LMG team, in collaboration with Toolchains team, has worked on multiple areas related to clang, gcc and native AOSP builds. Bero and Renato will take us through what has been done, and what we need to continue to do. This presentation will focus on LMG efforts around the following:
- Clang CI efforts
- Getting AOSP to build with gcc 6/7
- Building kernels with clang
- Native AOSP builds and development
Device Tree is well established in the Linux kernel. But since there could be other bootloader(s) and firmware components involved that needs to configure the hardware and thereby also needs to update the Device Tree blobs before passing it to Linux kernel. Therefore we are looking for a well established way for firmware to also make use and modify the Device Tree blobs before handing them over to Linux kernel. With this BoF session we would like to get started a gather ideas etc.
An important base for security is the beginning of the boot process. It is necessary to be able to verify signatures before upgrading images. This session will discuss the mcuboot project, the efforts to port this to Zephyr, and the functionality available. It will include a small demo of its functionality.
Virtual Open Sytems has demonstrated OPNFV Colorado integration of its Lua-based VOSYSwitch data plane, deployed within an x86 environment. With the port of LuaJIT to AArch64, the solution is migrated to the OPNFV/ArmBand release. The presentation will show experimental results, discuss the specifics of the migration and issues that we conquered during the process. At the end, the next steps and the future plans will be outlined.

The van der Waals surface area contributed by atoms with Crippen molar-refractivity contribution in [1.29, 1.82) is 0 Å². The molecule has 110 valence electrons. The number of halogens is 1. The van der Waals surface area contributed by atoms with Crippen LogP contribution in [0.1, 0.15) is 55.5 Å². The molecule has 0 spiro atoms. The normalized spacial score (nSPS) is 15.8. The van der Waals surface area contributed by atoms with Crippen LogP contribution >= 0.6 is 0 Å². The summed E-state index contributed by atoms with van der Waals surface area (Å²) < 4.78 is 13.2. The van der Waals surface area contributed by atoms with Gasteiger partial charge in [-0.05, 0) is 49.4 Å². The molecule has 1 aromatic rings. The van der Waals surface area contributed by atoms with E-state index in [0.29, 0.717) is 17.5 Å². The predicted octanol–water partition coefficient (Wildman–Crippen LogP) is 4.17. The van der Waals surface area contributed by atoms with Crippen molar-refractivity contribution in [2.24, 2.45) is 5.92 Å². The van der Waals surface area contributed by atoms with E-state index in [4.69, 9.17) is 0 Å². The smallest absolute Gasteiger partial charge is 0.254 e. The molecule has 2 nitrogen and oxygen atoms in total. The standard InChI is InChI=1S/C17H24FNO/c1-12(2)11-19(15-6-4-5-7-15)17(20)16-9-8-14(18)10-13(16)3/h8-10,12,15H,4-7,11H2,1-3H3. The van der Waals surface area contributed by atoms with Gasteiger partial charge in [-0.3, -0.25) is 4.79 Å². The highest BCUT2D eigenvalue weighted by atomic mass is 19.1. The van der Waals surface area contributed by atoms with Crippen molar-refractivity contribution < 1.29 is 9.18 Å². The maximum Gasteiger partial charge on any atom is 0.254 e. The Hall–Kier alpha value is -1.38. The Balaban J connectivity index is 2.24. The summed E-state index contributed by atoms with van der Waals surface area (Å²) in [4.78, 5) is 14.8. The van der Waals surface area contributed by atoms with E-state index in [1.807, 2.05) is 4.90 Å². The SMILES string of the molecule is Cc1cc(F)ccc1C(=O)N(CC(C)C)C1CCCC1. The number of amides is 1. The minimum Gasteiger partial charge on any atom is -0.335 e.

Cross compiling (building software for one machine type on another) is something that should be familiar to most ARM developers. While kernel cross-compilation is well supported the story for user space is more complex. There are dedicated build systems for creating an entire rootfs from scratch but the overhead of learning them is quite for a single program. The usual fall-back of a linux-user chroot can be quite fiddly to set up and is often unique to each developer's set-up.
Virtualisation developer Alex Bennée offers some solutions that utilise Docker's container based approach, optionally with QEMU's linux-user emulation to do builds directly from the command line. In contrast to custom chroots Docker allows the creation of well specified, re-buildable containers that can be simply deployed by new developers. He will talk about the ongoing work to make building test binaries for foreign architectures in QEMU as simple as a make invocation.
Linaro used Jira for project Management, which handles development requests. Linaro Projects & Jira requests are growing in volume & complexities, which gives thrust, to put ourselves in exploration mode to have a bird eye view for the Jira requests as well as helping Project teams to cater enhanced Jira requests in simplified & concise way.
The timekeeping code in the Linux kernel is used by nearly everything from the low power idle paths to device drivers. In this presentation, Stephen Boyd will take the audience on a tour of the timekeeping code, exploring how the kernel abstracts the hardware, how those abstractions are built upon to implement NOHZ, timers, hrtimers, cpu-idle, POSIX clocks, etc. and how we keep things working when these abstractions break down with the tick-broadcast mechanism.